Nile – Capturing the Elusive Feeling of DoomSunday, 3rd November 2019
Since their inception, Nile has made waves within the death metal community. Their Egyptian-themed material was both a blunt force of destruction and a more nuanced yet cinematic experience. While they’ve maintained some degree of consistency over the years, their latest album, Vile Nilotic Rites, does sit as the band’s strongest release in quite some time. It’s brutal and caustic, and it conjures up some of the magic of their incredible debut, Amongst the Catacombs of Nephren-Ka. Prior to the album’s recent release, we had a chat with mainman Karl Sanders, who discussed the details of their latest release, fan expectations, as well as what death metal needs to do in order to stay relevant in the future.
Dead Rhetoric: I’ve been listening to the album over the weekend, and I must say, it’s got to be one of the strongest releases from Nile in recent memory.
Karl Sanders: Thank you so much! We feel the same way. I haven’t felt this good about a record since Catacombs or Shrines. There’s a feeling of reinvigoration and confidence with this new line-up. It’s so refreshing.
Dead Rhetoric: I was actually thinking of Catacombs when I was listening to it. There’s some clear differences obviously, but that raw energy is there.
Sanders: I think also, with Catacombs, that was our first album. They say that you essentially have years to work on the songs for your first record – to trim them down, hone them in and take out the fat. You are presenting the essential, pure song to the audience. I think that’s very true for this album. We spent so much time in pre-production. The songs themselves, with a focus on the arrangements, trying to get it down to presenting the essence of the songs. There’s a certain energy in that. You aren’t giving the audience a filler – you just have the important, essential info.
Dead Rhetoric: What do you do to balance things like fan expectations for such a long-running act versus keeping yourself happy during the writing process?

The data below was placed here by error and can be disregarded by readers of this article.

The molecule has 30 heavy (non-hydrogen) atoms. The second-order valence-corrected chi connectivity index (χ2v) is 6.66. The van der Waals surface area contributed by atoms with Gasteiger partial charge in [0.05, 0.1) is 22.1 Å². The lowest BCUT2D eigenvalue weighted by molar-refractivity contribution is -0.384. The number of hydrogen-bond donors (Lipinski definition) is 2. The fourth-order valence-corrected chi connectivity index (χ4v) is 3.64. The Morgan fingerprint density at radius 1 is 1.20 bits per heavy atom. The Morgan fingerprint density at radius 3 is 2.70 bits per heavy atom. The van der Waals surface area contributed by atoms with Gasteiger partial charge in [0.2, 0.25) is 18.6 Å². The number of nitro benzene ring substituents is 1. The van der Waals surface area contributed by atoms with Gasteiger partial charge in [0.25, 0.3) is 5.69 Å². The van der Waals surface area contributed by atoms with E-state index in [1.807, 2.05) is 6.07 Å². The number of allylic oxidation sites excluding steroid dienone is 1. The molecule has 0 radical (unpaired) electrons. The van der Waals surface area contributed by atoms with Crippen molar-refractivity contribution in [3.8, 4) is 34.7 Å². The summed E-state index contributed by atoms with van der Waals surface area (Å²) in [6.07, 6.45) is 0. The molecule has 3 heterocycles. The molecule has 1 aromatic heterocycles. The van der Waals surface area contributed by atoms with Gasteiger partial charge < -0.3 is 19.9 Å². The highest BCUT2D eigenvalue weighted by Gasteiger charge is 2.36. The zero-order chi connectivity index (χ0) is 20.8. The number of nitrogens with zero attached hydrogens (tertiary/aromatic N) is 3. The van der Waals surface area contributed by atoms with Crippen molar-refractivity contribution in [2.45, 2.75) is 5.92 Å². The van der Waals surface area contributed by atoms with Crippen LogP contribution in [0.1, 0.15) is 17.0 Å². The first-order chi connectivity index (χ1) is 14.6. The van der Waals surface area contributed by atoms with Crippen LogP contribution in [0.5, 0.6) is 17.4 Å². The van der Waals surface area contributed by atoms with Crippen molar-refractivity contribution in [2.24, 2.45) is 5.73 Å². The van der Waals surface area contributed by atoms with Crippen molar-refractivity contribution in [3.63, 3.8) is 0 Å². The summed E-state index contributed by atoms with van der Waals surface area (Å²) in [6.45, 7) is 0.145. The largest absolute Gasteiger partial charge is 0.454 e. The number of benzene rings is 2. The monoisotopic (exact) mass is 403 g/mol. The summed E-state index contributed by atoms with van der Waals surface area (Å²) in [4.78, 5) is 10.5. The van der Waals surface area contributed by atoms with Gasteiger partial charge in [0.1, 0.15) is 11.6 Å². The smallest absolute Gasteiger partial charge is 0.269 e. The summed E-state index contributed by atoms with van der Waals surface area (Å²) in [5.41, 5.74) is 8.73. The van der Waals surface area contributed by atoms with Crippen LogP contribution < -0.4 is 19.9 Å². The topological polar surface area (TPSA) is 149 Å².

Sanders: That’s a fucking tricky question that I have asked myself a bunch of times. Expectations, preconceptions – they’re a bitch! They are an anchor around the neck for both the writer and the listener. If you put on the record, and you expect it to be something else, you are going to walk away saying, “It’s not what I wanted…” I don’t blame listeners for that. I’m a metal fan too. When I go and hear the new Metallica, or whatever, my brain is still on Ride the Lightning. That’s what I expect. I have a preconception of what I believe Metallica to be, and it’s goddamn Ride the Lightning. So when I get something other than that, I’m like, “Well, this isn’t what I wanted,” so I absolutely don’t blame fans.
I think fans, after a certain number of years…at some point, the band and its music are no longer the sole property of just the band. The band is also the fans. Think about Slayer for a moment. Slayer fans are in there too. The band and its fans are together – it’s more than just those four guys. It’s something larger.
Dead Rhetoric: Thinking about the new album – when you are writing, what makes a heavy riff? Is there something, in your mind, that etches out what heavy means?
Sanders: Heavy is an elusive property. It’s an intangible thing that is different – to look at the periodic table and say “Heavy = Sodium + Iodine, or whatever” it doesn’t actually work that way. What we are actually talking about, is that when we as listeners hear something, heaviness is the association of a combination of a certain emotional reaction. A galvanic response if you will, to a certain input. Being that we are all humans and we are all different, it’s not a precise formula.
When my wife makes a drink, she measures every fucking ingredient. But when I make a drink, I don’t. I grab the bottle of tequila and whatever I am mixing it with, and put it in the fucking glass however I feel at that moment. I think those drinks taste just fine. They are all a little different, but so fucking what? What does that say? We are human beings, not precise digital calculations. The input does not always directly equal the output. So what makes something heavy? It’s hard to put your finger on it, but you know it when you feel it. It’s not just about hearing, it’s about feeling. It’s about capturing that elusive feeling of doom.
Dead Rhetoric: You mentioned earlier about the arrangements for the new album. Was there anything different that you tried this time? To me, it feels like there’s a bit more this time, than say, in comparison to the last few releases.
Sanders: There was a lot more time put into them this time. There was a lot more cooperation and collaboration between members. The back and forth on these songs was extensive! We tried all kinds of things. We had a saying, “I don’t know if it’s going to work or not, but we gotta try it.” It’s the only way to really know, because it’s not a measurable thing – going back to our earlier analogy. You don’t know which combination of ingredients is going to produce the exact chemical reaction you are looking for. It’s intangible.
The only way to actually know if an arrangement idea works, is to try it and listen, then honestly evaluate it. Having bandmates that you can trust I think is a key part of that process. If you can’t fully trust that your bandmates are on the same page as you and have a common goal, then you will not be able to evaluate what you are trying to accomplish.